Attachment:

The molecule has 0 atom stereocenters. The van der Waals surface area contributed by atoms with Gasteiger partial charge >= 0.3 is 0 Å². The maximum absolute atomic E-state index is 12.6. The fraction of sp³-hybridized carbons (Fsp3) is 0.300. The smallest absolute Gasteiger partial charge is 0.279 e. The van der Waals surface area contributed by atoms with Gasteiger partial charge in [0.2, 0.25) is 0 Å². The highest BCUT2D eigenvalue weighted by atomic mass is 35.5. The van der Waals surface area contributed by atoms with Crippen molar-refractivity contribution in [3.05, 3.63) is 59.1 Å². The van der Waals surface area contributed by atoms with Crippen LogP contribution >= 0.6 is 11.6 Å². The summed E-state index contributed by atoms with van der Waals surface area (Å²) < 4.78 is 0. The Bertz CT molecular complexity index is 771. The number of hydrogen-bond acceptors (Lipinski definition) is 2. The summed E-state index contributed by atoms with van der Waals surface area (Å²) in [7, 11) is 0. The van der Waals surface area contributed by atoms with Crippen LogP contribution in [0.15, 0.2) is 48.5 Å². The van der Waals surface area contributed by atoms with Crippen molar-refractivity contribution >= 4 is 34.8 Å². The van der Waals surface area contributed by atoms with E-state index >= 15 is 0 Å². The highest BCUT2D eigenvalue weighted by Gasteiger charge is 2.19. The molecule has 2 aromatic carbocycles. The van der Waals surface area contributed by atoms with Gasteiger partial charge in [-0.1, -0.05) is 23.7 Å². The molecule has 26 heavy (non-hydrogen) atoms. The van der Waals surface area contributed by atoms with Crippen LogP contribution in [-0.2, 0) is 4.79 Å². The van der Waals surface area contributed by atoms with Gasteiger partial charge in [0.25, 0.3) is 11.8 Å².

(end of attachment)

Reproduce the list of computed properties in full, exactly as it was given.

The molecule has 0 atom stereocenters. The van der Waals surface area contributed by atoms with Gasteiger partial charge >= 0.3 is 0 Å². The maximum absolute atomic E-state index is 12.6. The fraction of sp³-hybridized carbons (Fsp3) is 0.300. The smallest absolute Gasteiger partial charge is 0.279 e. The van der Waals surface area contributed by atoms with Gasteiger partial charge in [0.2, 0.25) is 0 Å². The highest BCUT2D eigenvalue weighted by atomic mass is 35.5. The van der Waals surface area contributed by atoms with Crippen molar-refractivity contribution in [3.05, 3.63) is 59.1 Å². The van der Waals surface area contributed by atoms with Crippen LogP contribution >= 0.6 is 11.6 Å². The summed E-state index contributed by atoms with van der Waals surface area (Å²) < 4.78 is 0. The Bertz CT molecular complexity index is 771. The number of hydrogen-bond acceptors (Lipinski definition) is 2. The summed E-state index contributed by atoms with van der Waals surface area (Å²) in [7, 11) is 0. The van der Waals surface area contributed by atoms with Crippen LogP contribution in [0.15, 0.2) is 48.5 Å². The van der Waals surface area contributed by atoms with Crippen molar-refractivity contribution >= 4 is 34.8 Å². The van der Waals surface area contributed by atoms with E-state index >= 15 is 0 Å². The highest BCUT2D eigenvalue weighted by Gasteiger charge is 2.19. The molecule has 2 aromatic carbocycles. The van der Waals surface area contributed by atoms with Gasteiger partial charge in [-0.1, -0.05) is 23.7 Å². The molecule has 26 heavy (non-hydrogen) atoms. The van der Waals surface area contributed by atoms with Crippen LogP contribution in [-0.2, 0) is 4.79 Å². The van der Waals surface area contributed by atoms with Gasteiger partial charge in [0.25, 0.3) is 11.8 Å².